The main problem I had with this book was managing my expectations. Like many others I am a long-standing fan of the Harry Potter books and have read the series through several times. In my mind Voldemort has been vanquished and JK Rowling should, like Harry Potter, be allowed to live happily ever after…surely? The thought of her writing a book for Muggles seemed strange and wrong. The first indication of what to expect was the title, The Casual Vacancy, in itself rather vague. The cover art, released months in advance of the publication date—to much fanfare and obsessive analysis, similarly gave nothing away. The blurb introduced the character Barry Fairbrother and the clue that the title referred to a vacancy created on the Parish Council due to his death. In my mind ‘Barry’ is a comic name so I had assumed that I should expect a comic novel; a light-hearted satire on village life—the petty gossip and concerns of small-town existence. (It might have created a very different first impression if his name was John or Peter.) But there were also preliminary hints that The Casual Vacancy contained council estates, drug use, neglected children, and suddenly it seemed possible that Rowling was attempting some sort of kitchen-sink realism. In truth The Casual Vacancy is none of these things but I had to fight my way through all of these perceptions to get to grips with what this novel actually is. I’m still not quite sure.
As mentioned above, the book opens with the sudden death of one Barry Fairbrother in the village of Pagford. The Parish Council is in the midst of an ongoing battle about the future of a council estate on the edge of Pagford. The majority of the Council, under the leadership of First Citizen Howard Mollison, are attempting to push the responsibility for ‘The Fields’ estate back on to the District Council in the adjacent town of Yarvil. Barry Fairbrother, himself a former inhabitant of The Fields and resolute champion of the working-class underdog, is spearheading the opposition. The ‘casual vacancy’ created by his sudden death requires the election of another councillor and this appointment will be significant for the outcome of The Fields issue. We are introduced to the characters as each hears and responds to the news of Barry’s death, and from there Rowling slowly unravels the complex web of conflict and tension that binds the inhabitants of Pagford together.
In some ways this is actually a children’s book, not a book for children obviously, but a book in which, as a reader, you take the children’s side against the adults. This is not to say that the children are particularly worthy – they are predominantly awful creatures but their behaviour is easily attributed in part at least to terrible parenting. The first half of the book left me desperate to find at least one character with some redeeming characteristics. The narrative was weighted particularly heavily towards exposing the weakness and flaws of the characters up front. The constantly shifting omniscient perspective allows the reader to see each character through their own eyes and through the interpretations or misinterpretations of others. This is skilfully done but I did see the book referred to on Twitter as a ‘gloomy soap opera’ and this is probably a fair assessment of the first half at least.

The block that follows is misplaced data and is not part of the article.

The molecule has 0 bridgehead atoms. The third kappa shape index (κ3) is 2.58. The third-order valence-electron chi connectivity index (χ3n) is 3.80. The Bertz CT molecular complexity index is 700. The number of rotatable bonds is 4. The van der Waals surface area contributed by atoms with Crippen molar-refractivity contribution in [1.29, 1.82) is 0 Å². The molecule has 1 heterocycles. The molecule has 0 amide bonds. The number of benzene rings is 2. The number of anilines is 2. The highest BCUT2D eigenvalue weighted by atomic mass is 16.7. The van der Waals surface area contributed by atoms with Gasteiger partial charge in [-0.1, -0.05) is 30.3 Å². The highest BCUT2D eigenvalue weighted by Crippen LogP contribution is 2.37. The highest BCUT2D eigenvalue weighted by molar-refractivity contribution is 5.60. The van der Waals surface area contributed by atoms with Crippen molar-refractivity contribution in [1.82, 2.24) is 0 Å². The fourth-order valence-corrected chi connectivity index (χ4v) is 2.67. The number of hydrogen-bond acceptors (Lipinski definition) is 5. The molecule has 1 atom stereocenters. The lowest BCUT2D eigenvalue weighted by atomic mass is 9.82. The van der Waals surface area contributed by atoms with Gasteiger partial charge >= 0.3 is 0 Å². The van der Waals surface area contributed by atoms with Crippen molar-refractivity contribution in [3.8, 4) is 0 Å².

Some of the teenagers’ issues addressed in The Casual Vacancy seemed rather predictable: cyber-bullying, cutting, drug-use, casual sex and birth-control – token issues, but some of the adult’s inner-battles are delightfully bizarre and creative. There is an element of caricature but this is balanced with some of the sober realities of life. One of my favourite characters is Stuart ‘Fats’ Wall and his quest for ‘authenticity’—pursued to the exclusion of all other considerations but still coloured with a teenager’s capacity for complete self-delusion. He is an obnoxious kid but still, like most of Rowling’s characters, has the potential for redemption.
As a reader you do feel safe in the hands of such a master story-teller. There was never any doubt in my mind that there would be resolution in the end. In a way this gave The Casual Vacancy, despite the drugs and council estates, quite an old-fashioned feel. Rowling herself says ‘I love nineteenth century novels that centre on a town or village. This is my attempt to do a modern version.’ The Casual Vacancy does have the feel of a contemporary Barchester Towers. The lives of the huge ensemble cast are fastidiously intertwined—contemporary fiction is rarely as tightly plotted as this.
Once I allowed myself to relax into the story, once I had stopped trying to classify it, I really enjoyed the second half—I read it a lot quicker than the first half and was suitably moved and comforted by the resolution. Perhaps the publishers were trying to avoid preconceived notions by putting out such a non-committal message upfront or perhaps they too were not quite sure how to classify it. But if you are able to set aside your idea of what you think this book is going to be then you will probably enjoy it a lot more.
This review was first published on the Writers’ Hub.